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Thread: Intel Haswell, Shark Bay platform, Quad-Core, 22nm, LGA1150 - Chiphell

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    Intel Haswell, Shark Bay platform, Quad-Core, 22nm, LGA1150 - Chiphell





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    Thanks to Hardware.fr

  2. #2
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    Another socket??
    Quote Originally Posted by T_M View Post
    Not sure i totally follow anything you said, but regardless of that you helped me come up with a very good idea....
    Quote Originally Posted by soundood View Post
    you sigged that?

    why?
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    This better hit 6Ghz stable on air with 22nm + intergrated VRs.

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    Another socket again Intel? You guys just started using 1155 and now they are going to make another one.
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    Quote Originally Posted by K404 View Post
    Another socket??
    Does it really matter though?

    a) look at S775 that was around forever but you could not run every S775 Cpu in every S775 Mainboard, so whats the point of having the same physical socket if there are other differences that lead to incompatibilities?
    b) all current Intel Chipsets are seriously lacking if it comes to SATA 3 and USB 3, so we will need new Chipsets and with it new Mainboards anyway, so if we are already going to replace the Mainboards for other reasons, does it then still matter that the socket changes?

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    Every 2 years a new socket for mainstream and another for enthusiast.

    BTW, I dont see any expected performance improvements listed - all thats interesting to it are the new instruction sets, AVX 2.0 and FMA. They are obviously focusing on mobile form factors but the significance of these power saving technologies will become relevant only after IVB numbers are out - which IMO should be significantly better than SNB in the power department.

    But does anyone else feel Intel is again going back to its relaxed state akin to the pre K8 era ?
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    Quote Originally Posted by Chrono Detector View Post
    Another socket again Intel? You guys just started using 1155 and now they are going to make another one.
    If they had stuck with the same socket but required a new motherboard with a corresponding chipset/vrm then you would be complaining about that too.

    Heck, even llano is only getting the socket it currently uses. The next revision will be fm2.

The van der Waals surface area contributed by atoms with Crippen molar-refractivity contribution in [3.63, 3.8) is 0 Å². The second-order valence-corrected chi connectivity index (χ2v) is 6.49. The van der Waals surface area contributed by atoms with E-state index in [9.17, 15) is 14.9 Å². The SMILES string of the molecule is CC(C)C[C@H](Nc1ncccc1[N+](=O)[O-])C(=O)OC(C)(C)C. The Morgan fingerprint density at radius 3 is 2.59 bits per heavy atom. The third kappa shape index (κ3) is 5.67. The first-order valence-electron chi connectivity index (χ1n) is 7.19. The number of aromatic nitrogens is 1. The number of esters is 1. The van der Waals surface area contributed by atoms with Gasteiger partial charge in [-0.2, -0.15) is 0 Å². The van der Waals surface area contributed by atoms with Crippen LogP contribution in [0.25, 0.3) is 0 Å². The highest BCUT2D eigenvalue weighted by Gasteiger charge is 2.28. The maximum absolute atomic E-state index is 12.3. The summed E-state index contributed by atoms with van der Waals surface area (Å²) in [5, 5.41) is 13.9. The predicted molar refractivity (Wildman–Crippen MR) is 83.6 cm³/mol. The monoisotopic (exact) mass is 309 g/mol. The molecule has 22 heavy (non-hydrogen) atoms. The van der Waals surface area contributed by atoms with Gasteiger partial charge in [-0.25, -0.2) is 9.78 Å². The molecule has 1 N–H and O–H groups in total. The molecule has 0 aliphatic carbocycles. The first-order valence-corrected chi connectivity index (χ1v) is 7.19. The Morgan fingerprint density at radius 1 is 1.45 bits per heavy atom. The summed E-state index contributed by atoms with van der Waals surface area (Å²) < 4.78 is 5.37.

I love the progress of tech and this looks just as interesting as SB when that came out but the very heavy focus on mobile/low power is making me think about the inevitable move away from high performance desktops for the mass market. The m18x was a rather rude awakening for myself in that respect, it packs an enormous punch for something very portable compared to a desktop.
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    Quote Originally Posted by naokaji View Post
    Does it really matter though?

    a) look at S775 that was around forever but you could not run every S775 Cpu in every S775 Mainboard, so whats the point of having the same physical socket if there are other differences that lead to incompatibilities?
    b) all current Intel Chipsets are seriously lacking if it comes to SATA 3 and USB 3, so we will need new Chipsets and with it new Mainboards anyway, so if we are already going to replace the Mainboards for other reasons, does it then still matter that the socket changes?
    /A I partially concede on, but theres still a much larger compatability pool.... a 2005 CPU will work on a mid 2008 mobo. X58 has the same level of support and it's a GOOD thing.

    /B..... yes... Intel should have had S-ATA3 and USB3 dealt with by now.... again, making us need new boards for the latest features. At least 3rd party controllers mean we can still have the features and aren't dependent on Intel.




    Maybe my recent opinion is tainted by s1156 and s1155. One pin difference? Everything about the socket says "ha ha, f***ed you over, buy more hardware" Now we get 1150 as well. 2015 relase: s1147.
    Last edited by K404; 11-09-2011 at 04:01 AM.
    Quote Originally Posted by T_M View Post
    Not sure i totally follow anything you said, but regardless of that you helped me come up with a very good idea....
    Quote Originally Posted by soundood View Post
    you sigged that?

    why?
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    new socket as i expected


    amd need to read this haha
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    I will play the devil advocate, but at the moment you can buy an IvyBridge, use it on your actual S1155 board, and then if you need or want it, move to S1150 boards..... I better like this, of just need buy an high end processor + high end motherboard at the same time. here i can buy 1 and then wait for the second. ( without saying, all brand board are not allways there at start ).

    At the same time, i remember have change my motherboard each time a new chipset was released with better overclocking capabilities on the Socket S775 times ...
    Last edited by Lanek; 11-09-2011 at 04:26 AM.
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    Quote Originally Posted by K404 View Post
    Another socket??
    Passing SNB, IVB on laptop, and going straight for this =)
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    Quote Originally Posted by Tao~ View Post
    BTW, I dont see any expected performance improvements listed - all thats interesting to it are the new instruction sets, AVX 2.0 and FMA. They are obviously focusing on mobile form factors but the significance of these power saving technologies will become relevant only after IVB numbers are out - which IMO should be significantly better than SNB in the power department.